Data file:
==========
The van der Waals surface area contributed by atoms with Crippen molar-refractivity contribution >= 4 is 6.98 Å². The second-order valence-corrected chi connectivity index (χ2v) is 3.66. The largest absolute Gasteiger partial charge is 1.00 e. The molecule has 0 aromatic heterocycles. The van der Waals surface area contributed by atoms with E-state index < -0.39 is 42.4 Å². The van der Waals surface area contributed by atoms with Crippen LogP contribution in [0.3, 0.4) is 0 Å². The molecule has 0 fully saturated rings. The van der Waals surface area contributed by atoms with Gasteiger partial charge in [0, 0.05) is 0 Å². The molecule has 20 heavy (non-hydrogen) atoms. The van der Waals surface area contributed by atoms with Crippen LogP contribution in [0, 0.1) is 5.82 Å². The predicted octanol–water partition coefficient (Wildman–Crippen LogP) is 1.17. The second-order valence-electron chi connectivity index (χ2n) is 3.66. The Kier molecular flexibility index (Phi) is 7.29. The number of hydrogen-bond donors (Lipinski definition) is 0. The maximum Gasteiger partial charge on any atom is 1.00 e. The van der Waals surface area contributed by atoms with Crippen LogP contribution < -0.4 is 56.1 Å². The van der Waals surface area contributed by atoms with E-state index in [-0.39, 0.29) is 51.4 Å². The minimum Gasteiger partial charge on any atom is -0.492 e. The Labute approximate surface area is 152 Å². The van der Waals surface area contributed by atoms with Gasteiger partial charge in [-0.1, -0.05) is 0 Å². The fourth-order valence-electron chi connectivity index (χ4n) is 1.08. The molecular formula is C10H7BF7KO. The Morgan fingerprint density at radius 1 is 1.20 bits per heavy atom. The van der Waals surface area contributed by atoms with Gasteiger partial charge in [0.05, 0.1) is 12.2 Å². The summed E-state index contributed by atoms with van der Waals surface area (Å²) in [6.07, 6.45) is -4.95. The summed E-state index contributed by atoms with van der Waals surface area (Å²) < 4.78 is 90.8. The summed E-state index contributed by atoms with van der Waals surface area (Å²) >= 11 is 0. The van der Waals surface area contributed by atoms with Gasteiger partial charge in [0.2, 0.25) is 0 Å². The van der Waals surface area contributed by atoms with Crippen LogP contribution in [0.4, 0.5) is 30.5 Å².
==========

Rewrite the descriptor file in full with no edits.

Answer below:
The van der Waals surface area contributed by atoms with Crippen molar-refractivity contribution >= 4 is 6.98 Å². The second-order valence-corrected chi connectivity index (χ2v) is 3.66. The largest absolute Gasteiger partial charge is 1.00 e. The molecule has 0 aromatic heterocycles. The van der Waals surface area contributed by atoms with E-state index < -0.39 is 42.4 Å². The van der Waals surface area contributed by atoms with Crippen LogP contribution in [0.3, 0.4) is 0 Å². The molecule has 0 fully saturated rings. The van der Waals surface area contributed by atoms with Gasteiger partial charge in [0, 0.05) is 0 Å². The molecule has 20 heavy (non-hydrogen) atoms. The van der Waals surface area contributed by atoms with Crippen LogP contribution in [0, 0.1) is 5.82 Å². The predicted octanol–water partition coefficient (Wildman–Crippen LogP) is 1.17. The second-order valence-electron chi connectivity index (χ2n) is 3.66. The Kier molecular flexibility index (Phi) is 7.29. The number of hydrogen-bond donors (Lipinski definition) is 0. The maximum Gasteiger partial charge on any atom is 1.00 e. The van der Waals surface area contributed by atoms with Crippen LogP contribution < -0.4 is 56.1 Å². The van der Waals surface area contributed by atoms with E-state index in [-0.39, 0.29) is 51.4 Å². The minimum Gasteiger partial charge on any atom is -0.492 e. The Labute approximate surface area is 152 Å². The van der Waals surface area contributed by atoms with Gasteiger partial charge in [-0.1, -0.05) is 0 Å². The fourth-order valence-electron chi connectivity index (χ4n) is 1.08. The molecular formula is C10H7BF7KO. The Morgan fingerprint density at radius 1 is 1.20 bits per heavy atom. The van der Waals surface area contributed by atoms with Gasteiger partial charge in [0.05, 0.1) is 12.2 Å². The summed E-state index contributed by atoms with van der Waals surface area (Å²) in [6.07, 6.45) is -4.95. The summed E-state index contributed by atoms with van der Waals surface area (Å²) < 4.78 is 90.8. The summed E-state index contributed by atoms with van der Waals surface area (Å²) >= 11 is 0. The van der Waals surface area contributed by atoms with Gasteiger partial charge in [0.2, 0.25) is 0 Å². The van der Waals surface area contributed by atoms with Crippen LogP contribution in [0.4, 0.5) is 30.5 Å².